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> Euasterid I > Order: Solanales > Family: Solanaceae
Tomatoes originate in South America and were domesticated in Mexico. They were
introduced to Europe by the Spaniards in the 1500's and were initially regarded
with grave suspicion because of the reputation of Solanum-like fruit as being
poisonous. Even by 1800, people in northern Europe were anti-tomato whereas in
Spain it had become the most commonly eaten vegetable.
The 10 or so species of Lycopersicon are native to
the western coast of South America from Ecuador to Chile, and the genus also
occurs on the Galapagos Islands. They grow in a desert environment with only
occasional rain and where dew and fog are the main regular sources of moisture.
They can grow as short-lived perennials or as annuals. Vegetable tomatoes were
domesticated from the wild Peruvian Cherry Tomato Lycopersicon esculentum var.
cerasiforme. So the large tomatoes we usually eat these days were derived
from a much smaller cherry tomato.
It seems that domestication of the Tomato did not take
place within its native distribution but in Mexico. It has been suggested that
once agricultural fields became established in Mexico, tomato seeds dispersed
and defecated by birds were able to become established and it was from these
wild tomatoes that Mexicans produced domesticated varieties. It is not
known when domestication of tomatoes occurred - by the time the Spanish
conquered Mexico in 1523, they were already domesticated. The word 'tomato' is
derived from the Spanish 'tomate' which in turn is derived from the Mexican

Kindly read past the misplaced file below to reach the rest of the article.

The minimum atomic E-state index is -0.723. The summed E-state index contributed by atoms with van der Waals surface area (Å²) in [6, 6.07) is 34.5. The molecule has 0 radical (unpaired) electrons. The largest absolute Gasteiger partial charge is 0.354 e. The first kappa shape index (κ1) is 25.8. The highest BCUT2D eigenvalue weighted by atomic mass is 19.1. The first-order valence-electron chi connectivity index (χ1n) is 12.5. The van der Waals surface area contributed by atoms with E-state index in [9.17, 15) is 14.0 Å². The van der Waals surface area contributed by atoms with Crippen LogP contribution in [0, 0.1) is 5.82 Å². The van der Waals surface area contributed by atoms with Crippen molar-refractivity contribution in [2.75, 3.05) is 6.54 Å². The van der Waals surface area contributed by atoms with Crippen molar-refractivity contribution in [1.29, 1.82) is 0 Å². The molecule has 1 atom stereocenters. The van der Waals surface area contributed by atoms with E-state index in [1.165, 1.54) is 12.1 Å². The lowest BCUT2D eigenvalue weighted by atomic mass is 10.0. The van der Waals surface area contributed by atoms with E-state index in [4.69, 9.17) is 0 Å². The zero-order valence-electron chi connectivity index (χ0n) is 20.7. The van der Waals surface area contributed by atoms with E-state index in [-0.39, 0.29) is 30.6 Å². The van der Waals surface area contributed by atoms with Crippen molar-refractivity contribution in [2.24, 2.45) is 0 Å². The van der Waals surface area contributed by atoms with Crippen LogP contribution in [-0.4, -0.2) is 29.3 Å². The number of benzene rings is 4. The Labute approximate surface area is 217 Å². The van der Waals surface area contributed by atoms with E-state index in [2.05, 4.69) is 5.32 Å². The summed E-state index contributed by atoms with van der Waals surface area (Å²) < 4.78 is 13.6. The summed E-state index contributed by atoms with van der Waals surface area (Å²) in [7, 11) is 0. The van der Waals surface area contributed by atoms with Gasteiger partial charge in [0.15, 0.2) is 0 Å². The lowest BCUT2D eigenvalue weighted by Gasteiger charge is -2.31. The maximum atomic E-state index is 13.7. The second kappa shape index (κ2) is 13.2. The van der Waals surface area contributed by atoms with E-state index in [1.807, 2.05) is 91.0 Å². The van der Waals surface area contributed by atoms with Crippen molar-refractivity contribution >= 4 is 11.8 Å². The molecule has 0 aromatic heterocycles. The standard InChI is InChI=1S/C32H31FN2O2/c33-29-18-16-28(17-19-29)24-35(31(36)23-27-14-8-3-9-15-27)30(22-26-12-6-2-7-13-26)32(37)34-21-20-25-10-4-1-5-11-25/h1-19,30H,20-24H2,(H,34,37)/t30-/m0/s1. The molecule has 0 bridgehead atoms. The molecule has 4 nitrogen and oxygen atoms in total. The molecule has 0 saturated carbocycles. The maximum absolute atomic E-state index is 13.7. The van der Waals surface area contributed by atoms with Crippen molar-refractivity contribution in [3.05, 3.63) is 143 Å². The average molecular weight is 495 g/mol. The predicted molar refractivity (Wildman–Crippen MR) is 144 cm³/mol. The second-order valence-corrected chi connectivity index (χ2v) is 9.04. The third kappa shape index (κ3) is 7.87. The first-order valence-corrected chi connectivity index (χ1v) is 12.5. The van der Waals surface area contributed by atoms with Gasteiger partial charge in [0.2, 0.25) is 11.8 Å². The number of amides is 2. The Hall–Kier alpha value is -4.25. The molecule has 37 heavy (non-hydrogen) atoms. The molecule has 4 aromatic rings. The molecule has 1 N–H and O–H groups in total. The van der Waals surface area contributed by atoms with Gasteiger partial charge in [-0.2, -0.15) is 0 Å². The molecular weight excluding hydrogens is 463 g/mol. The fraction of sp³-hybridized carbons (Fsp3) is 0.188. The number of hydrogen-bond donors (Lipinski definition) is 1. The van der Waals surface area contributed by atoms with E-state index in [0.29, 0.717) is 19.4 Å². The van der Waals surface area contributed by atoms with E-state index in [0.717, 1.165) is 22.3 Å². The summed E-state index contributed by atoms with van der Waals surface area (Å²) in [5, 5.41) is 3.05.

Nahuatl name 'tomatl' which applied both to the tomato as we know it and the
husk-tomato (genus Physalis).
The Tomato was introduced to Europe by the Spaniards in
the 1500's and was initially regarded with grave suspicion because of the
reputation of Solanum-like fruit as being poisonous. It was also regarded
as an aphrodisiac, and was hence called the Love Apple or Pomme d'Amour. It was
only by about the late 1700s that tomatoes were being grown and eaten in
abundance in Italy and Spain. By 1800 tomatoes had become the most common
vegetables in Spain, they were starting to be eaten in France, while in Northern
Europe they were still regarded with suspicion.
There are now a huge array of tomato varieties, many
developed from an in depth understanding of their genetics. Characteristics that
have been under selection include:
fruit size and shape. Size wise,
tomatoes range from the large beef tomatoes down to the small cherry
ease of harvesting by machine. For
instance, tomatoes have been developed to stop growing after a certain
number of nodes have been produced so that all plants are uniform when
harvesting takes place.
shortening of stigma to within the
anther tube. This has enabled self-pollination thus providing reliable
fruit set. Prior to this, when the style extended beyond the anther tube,
fruit set was dependant on pollination by insects.
flavour. There was a time not so
long ago when flavour was not given much consideration and the varieties
were becoming increasingly tasteless but this is changing and some really
tasty new varieties are being produced.
Tomatoes are a prime example of genetically
modified crops and while many of the characteristics being incorporated into new
varieties are harmless health-wise, we need to be on guard about others that
might have long-term insiduous effects we are unaware of.
Herbivores in southern Africa
Phillips, R. & Rix, M. 1993. Vegetables. Pan Books, London.
Sauer, J.D. 1993. Historical geography of
crop plants - a select roster. CRC Press, Boca Raton, Florida.